G.R. No. 117097, 21 March 1997


“On February 22, 1991, private respondent filed an application with the Office of the Mayor of Candon, Ilocos Sur, for the issuance of a permit for the opening and operation of a branch of the Acebedo Optical in that municipality. The application was opposed by the petitioner Samahan ng Optometrists sa Pilipinas (SOP) which contended that private respondent is a juridical entity not qualified to practice optometry.

On March 6, 1991, private respondent filed its answer, arguing it is not the corporation, but the optometrists employed by it, who would be practicing optometry. On April 17, 1991, the Mayor of Candon created a committee, composed of “public respondents Eduardo Ma. Guirnalda, Dante G. Pacquing and Octavio de Peralta, to pass on private respondent’s application.

On September 26, 1991 the committee rendered a decision denying private respondent’s application for a mayor’s permit to operate a branch in Candon and ordering to close its establishment within fifteen (15) days from receipt of the decision. Acebedo moved for a reconsideration but its motion was denied.


May corporations, engaged in the business of selling optical wares, supplies, substances and instruments which, as an incident to and in the ordinary course of the business hire optometrists, be said to be practicing the profession of optometry which, by legal mandate, may only be engaged in by natural persons possessed of specific legal qualifications?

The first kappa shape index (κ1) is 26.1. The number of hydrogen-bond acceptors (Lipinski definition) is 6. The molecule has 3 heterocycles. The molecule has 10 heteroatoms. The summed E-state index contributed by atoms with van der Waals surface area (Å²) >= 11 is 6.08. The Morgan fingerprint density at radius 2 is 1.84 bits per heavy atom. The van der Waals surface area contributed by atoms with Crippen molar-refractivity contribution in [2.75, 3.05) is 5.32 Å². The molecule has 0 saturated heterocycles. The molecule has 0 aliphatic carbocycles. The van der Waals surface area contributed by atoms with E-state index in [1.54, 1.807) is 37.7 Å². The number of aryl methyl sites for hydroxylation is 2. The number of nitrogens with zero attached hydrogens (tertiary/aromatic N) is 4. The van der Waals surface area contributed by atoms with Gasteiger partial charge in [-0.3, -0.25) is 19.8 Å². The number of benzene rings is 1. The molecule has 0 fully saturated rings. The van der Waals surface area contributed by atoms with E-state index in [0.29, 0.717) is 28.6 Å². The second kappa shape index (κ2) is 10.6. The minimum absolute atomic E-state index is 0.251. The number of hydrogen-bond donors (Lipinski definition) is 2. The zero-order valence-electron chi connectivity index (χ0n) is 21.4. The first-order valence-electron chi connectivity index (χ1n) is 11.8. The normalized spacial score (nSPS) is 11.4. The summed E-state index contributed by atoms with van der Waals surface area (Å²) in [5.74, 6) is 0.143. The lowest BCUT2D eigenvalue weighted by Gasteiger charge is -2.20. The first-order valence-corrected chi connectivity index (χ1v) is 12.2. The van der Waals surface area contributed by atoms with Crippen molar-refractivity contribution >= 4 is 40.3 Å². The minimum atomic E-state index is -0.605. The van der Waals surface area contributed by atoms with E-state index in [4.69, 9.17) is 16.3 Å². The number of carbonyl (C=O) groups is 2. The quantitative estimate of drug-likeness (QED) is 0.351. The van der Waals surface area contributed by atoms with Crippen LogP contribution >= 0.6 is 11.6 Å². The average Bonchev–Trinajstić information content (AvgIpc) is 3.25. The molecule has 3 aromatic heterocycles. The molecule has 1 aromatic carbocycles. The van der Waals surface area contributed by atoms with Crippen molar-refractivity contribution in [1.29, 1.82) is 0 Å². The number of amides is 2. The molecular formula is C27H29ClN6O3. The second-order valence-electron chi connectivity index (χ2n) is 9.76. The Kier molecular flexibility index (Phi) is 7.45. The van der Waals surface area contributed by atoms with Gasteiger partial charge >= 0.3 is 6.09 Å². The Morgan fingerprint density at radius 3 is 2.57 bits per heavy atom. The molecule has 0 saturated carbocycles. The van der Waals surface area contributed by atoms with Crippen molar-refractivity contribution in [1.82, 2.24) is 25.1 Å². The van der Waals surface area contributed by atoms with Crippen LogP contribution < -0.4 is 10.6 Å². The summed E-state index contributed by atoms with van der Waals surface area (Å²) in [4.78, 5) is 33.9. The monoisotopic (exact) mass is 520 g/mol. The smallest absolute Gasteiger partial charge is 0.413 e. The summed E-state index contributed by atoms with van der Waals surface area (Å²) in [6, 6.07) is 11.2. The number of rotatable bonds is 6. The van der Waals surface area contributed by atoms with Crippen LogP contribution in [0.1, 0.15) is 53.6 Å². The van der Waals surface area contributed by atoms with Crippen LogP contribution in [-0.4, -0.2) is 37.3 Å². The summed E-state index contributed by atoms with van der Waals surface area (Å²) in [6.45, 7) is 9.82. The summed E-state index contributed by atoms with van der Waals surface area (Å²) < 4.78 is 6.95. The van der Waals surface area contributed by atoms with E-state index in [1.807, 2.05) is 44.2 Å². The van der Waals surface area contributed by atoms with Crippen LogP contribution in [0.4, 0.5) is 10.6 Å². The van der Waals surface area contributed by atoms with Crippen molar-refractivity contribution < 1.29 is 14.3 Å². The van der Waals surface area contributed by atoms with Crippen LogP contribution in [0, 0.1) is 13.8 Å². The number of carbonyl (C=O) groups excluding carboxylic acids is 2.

Petitioners’ contentions are, however, untenable.

The fact that private respondent hires optometrists who practice their profession in the course of their employment in private respondent’s optical shops, does not translate into a practice of optometry by private respondent itself. Private respondent is a corporation created and organized for the purpose of conducting the business of selling optical lenses or eyeglasses, among others.

The clientele of private respondent understably, would largely be composed of persons with defective vision and thus need the proper lenses to correct the same and enable them to gain normal vision. The determination of the proper lenses to sell to private respondent’s clientele entails the employment of optometrists who have been precisely trained for that purpose.

Private respondent’s business is not the determination itself of the proper lenses needed by persons with defective vision. Private respondent’s business, rather, is the buying and importing of eyeglasses and lenses and other similar or allied instruments from suppliers thereof and selling the same to consumers. It is significant to note that even under RA. No. 8050, known as the Revised Optometry Law,[9] we find no prohibition against the hiring by corporations of optometrists.

All told, there is no law that prohibits the hiring by corporations of optometrists or considers the hiring by corporations of optometrists as a practice by the corporation itself of the profession of optometry.

*Case Digest by Bryne Angelo M. Brillantes, JD-IV, Andres Bonifacio Law School, SY 2019-2020